Hampi, India: The Country’s Hidden Gem
India, a country so rich with history, colour and culture, had always featured high on my ‘to-see’ list. So in 2009, when I announced my plans to travel there, a colleague was quick to recommended Hampi if I wanted a ‘proper’ Indian experience. She spoke of the ruins of an ancient empire, a deeply religious centre and a landscape that evoked a feeling of biblical times. Needless to say, it went to the top of my itinerary.
After two nights in Anjuna, North Goa, the only part of my trip that I pre-booked, I relied on the advice of my guest house owner on how to reach Hampi. Having read of its historic temples, old ruins, spice bazaars, elephant stables, Queen’s Bath in the Royal Centre, and music ceremonies at sunset, I couldn’t wait to see it for myself.
Getting to Hampi
An auto-rickshaw took me an hour’s drive north of Anjuna to Mapusa where I found a bustling town square and bus station congested with mopeds, buses and locals with sacks of bananas, spices and even goats balanced on their heads. My one way ticket to Hampi cost R400 from a local ticket stand in Mapusa…it certainly didn’t break the bank coming in at just under £5.
The bus was basic with narrow iron bunks, luggage thrown on the roof and no toilet. But I soon learned, when you needed to go, you’d simply have to sign to the driver to stop and go do your ‘business’ road side. It was a bus filled with locals as well as tourists and the first journey I’d ever shared with a flock of goats (though it wouldn’t be my last.) I couldn’t sleep a wink–not just because of the discomfort of the tiny metal bunk combined with no tyre suspension across miles of rocky and pot-hole roads, but because I couldn’t stop revelling at the size and beauty of the stars above me against the deep night sky and the anticipation of arriving in Hampi…it felt magical and I wasn’t even there yet.
Accommodations in Hampi
All tourists need to sign in at the local police station on arrival, and it’s as simple and quick as a hotel check-in. They take note of your passport details in a giant log book, and then you’re on your way. Hampi is known to be a safe place for travelers but there had been some reports of late night violence and muggings in its recent history so police introduced a mandatory ‘check-in’ process for all tourists coming in and out of the village.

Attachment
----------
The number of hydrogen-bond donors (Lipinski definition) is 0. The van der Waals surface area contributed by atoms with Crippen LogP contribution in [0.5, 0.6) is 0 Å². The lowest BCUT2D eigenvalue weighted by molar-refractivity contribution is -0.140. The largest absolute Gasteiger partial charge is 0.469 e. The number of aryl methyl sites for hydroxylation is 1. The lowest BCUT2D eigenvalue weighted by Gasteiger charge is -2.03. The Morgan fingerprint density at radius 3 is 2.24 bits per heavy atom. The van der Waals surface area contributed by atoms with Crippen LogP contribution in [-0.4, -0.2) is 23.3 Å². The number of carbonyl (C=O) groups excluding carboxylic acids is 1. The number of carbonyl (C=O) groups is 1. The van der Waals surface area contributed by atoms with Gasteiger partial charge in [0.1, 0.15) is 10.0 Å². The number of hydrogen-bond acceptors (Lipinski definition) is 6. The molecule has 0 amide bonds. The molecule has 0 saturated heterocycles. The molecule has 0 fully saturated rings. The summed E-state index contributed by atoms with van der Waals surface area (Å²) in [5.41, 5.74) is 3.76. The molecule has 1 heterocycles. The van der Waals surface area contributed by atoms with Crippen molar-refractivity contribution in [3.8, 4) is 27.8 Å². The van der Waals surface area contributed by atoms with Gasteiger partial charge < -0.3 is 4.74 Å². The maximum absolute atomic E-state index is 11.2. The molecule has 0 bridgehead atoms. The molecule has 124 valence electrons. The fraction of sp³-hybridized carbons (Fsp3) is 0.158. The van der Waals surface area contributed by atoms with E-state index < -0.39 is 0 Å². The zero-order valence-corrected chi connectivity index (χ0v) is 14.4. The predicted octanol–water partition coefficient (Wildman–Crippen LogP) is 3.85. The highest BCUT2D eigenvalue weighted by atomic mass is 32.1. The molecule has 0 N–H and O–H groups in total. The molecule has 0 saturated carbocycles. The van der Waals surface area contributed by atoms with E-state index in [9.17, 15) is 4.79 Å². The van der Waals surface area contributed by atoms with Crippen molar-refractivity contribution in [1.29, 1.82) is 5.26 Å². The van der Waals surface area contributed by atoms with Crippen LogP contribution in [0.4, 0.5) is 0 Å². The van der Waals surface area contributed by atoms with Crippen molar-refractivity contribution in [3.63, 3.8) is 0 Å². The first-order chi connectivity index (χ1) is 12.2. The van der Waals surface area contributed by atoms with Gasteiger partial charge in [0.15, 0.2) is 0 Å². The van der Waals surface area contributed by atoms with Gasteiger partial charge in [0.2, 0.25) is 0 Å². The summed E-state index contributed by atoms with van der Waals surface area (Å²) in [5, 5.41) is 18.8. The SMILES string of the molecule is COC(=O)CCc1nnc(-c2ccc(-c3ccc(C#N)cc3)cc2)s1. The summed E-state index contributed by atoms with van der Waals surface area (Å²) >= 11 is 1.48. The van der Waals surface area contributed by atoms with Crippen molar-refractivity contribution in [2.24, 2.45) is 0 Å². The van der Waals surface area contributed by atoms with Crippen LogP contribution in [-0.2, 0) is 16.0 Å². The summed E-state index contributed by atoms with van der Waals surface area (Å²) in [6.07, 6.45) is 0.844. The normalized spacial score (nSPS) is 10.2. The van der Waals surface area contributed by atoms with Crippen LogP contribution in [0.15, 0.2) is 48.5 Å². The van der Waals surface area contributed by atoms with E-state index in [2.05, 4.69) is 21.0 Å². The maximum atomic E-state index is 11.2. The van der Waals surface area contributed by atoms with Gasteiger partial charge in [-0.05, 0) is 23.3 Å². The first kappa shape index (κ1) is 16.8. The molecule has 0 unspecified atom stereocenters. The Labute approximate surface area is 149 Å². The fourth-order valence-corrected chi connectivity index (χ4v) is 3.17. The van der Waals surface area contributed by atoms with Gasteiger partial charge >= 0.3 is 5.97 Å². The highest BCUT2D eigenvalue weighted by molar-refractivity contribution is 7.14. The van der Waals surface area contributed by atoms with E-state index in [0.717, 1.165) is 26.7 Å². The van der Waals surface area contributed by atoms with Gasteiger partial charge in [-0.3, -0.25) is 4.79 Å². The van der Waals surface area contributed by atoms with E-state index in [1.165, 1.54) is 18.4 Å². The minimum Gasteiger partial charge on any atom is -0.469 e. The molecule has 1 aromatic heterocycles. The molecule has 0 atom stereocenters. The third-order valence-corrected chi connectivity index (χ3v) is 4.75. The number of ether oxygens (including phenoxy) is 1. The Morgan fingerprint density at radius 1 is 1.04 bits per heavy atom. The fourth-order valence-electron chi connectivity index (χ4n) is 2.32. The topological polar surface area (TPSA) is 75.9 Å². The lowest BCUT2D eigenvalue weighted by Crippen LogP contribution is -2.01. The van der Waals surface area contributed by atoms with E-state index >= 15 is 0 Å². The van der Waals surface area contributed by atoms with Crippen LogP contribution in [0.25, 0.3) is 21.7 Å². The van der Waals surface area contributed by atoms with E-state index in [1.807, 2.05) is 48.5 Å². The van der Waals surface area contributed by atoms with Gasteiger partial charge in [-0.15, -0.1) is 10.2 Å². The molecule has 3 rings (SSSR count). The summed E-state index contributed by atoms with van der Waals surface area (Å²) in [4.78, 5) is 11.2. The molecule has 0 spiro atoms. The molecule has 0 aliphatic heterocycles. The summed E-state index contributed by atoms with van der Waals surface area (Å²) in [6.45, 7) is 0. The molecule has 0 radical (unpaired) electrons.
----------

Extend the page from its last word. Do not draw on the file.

There was no shortage of auto-rickshaw drivers offering to be my guides and recommending accommodation. In fact, every bus dropping people off in Hampi was surrounded by local men competing for work. I chose a friendly young man who became my guide and driver for my four-day stay. He drove me immediately to his family home, which had adjoing rooms for travellers called Sudha Guest House. I paid an extra R50 per night for the luxury of a bathroom. It was a very basic room with two single beds, but was perfectly clean and cool. It cost R200 per night, and was a short walk from Hampi’s Bazaar (Sacred Centre) and small dusty lanes of local shops. I wasted no time getting henna done by the matriarch of the Sudha family once I’d had a chance to freshen up and say hello to the family.
Food in Hampi
Most guest houses include a colourful rooftop cafe offering continental style breakfasts and lunches at cheap price, which I grew to love sharing with the local monkeys! But the place that allowed me, an avid food lover, to get a real taste of Hampi was the magnificent Mango Tree Restaurant, a serene set up of floor seating, tables and hammocks under the mango trees overlooking the banks of the Tungabhadra River. I hadn’t read about this place in my travel guide but simply came across a sign for it while taking in the sites of locals cooling off and washing in the water.
It was a good 15 minute walk through paddy fields and banana trees but well worth the effort. Platters served in giant banana leaves were filled with roti breads, rices, pickles, vegetarian curry pots, dahls, saag and potato aloos. This was the place I kept going back to–there was a beautiful calm and authenticity about the place and the food was quite simply, to die for with a view to match overlooking the banks of the Tungabhadra River.
Vijayanagar was once one of the largest and richest cities in the world, and on first glance alone, it was easy to see why the capital of this Hindu Empire is classed as a UNESCO World Heritage Site. Hampi’s landscape is boulder-strewn and dotted with ruins and magical temples. The bazaars were once the centre of commerce for the trading of spices, cotton and precious jewels, something which is still apparent now, with an abundance of spice stools and gem shops freckled among the ruins.
There is an overwhelming number of monuments in Hampi, and I was glad that I had four days to take my time and soak up the majesty of this place. It remains a popular destination for travelers and yet, what I loved was its serenity and air of solitude. It’s a place of exploration, oozing centuries of history and religion with a very shared sense of respect and reflection amongst the locals and tourists alike.
Hampi was everything I’d hoped it would be.
Hampi, India; Top Photo By Marmontel